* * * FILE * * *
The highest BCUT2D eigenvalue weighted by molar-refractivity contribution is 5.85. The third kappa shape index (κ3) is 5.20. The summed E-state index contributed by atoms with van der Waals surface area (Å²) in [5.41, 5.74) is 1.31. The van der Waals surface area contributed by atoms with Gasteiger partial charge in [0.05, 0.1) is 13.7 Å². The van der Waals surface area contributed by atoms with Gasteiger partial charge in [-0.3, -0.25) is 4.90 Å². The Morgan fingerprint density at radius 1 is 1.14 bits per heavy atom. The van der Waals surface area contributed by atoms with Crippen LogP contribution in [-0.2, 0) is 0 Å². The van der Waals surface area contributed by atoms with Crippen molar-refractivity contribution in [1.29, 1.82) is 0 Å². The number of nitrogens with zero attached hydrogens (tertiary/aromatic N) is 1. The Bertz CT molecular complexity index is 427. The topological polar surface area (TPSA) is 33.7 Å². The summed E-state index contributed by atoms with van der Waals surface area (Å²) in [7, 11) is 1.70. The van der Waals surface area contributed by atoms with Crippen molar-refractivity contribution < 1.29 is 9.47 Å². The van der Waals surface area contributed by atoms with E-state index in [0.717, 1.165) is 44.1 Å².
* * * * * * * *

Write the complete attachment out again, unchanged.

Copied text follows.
The highest BCUT2D eigenvalue weighted by molar-refractivity contribution is 5.85. The third kappa shape index (κ3) is 5.20. The summed E-state index contributed by atoms with van der Waals surface area (Å²) in [5.41, 5.74) is 1.31. The van der Waals surface area contributed by atoms with Gasteiger partial charge in [0.05, 0.1) is 13.7 Å². The van der Waals surface area contributed by atoms with Gasteiger partial charge in [-0.3, -0.25) is 4.90 Å². The Morgan fingerprint density at radius 1 is 1.14 bits per heavy atom. The van der Waals surface area contributed by atoms with Crippen LogP contribution in [-0.2, 0) is 0 Å². The van der Waals surface area contributed by atoms with Crippen molar-refractivity contribution in [1.29, 1.82) is 0 Å². The number of nitrogens with zero attached hydrogens (tertiary/aromatic N) is 1. The Bertz CT molecular complexity index is 427. The topological polar surface area (TPSA) is 33.7 Å². The summed E-state index contributed by atoms with van der Waals surface area (Å²) in [7, 11) is 1.70. The van der Waals surface area contributed by atoms with Crippen molar-refractivity contribution < 1.29 is 9.47 Å². The van der Waals surface area contributed by atoms with E-state index in [0.717, 1.165) is 44.1 Å².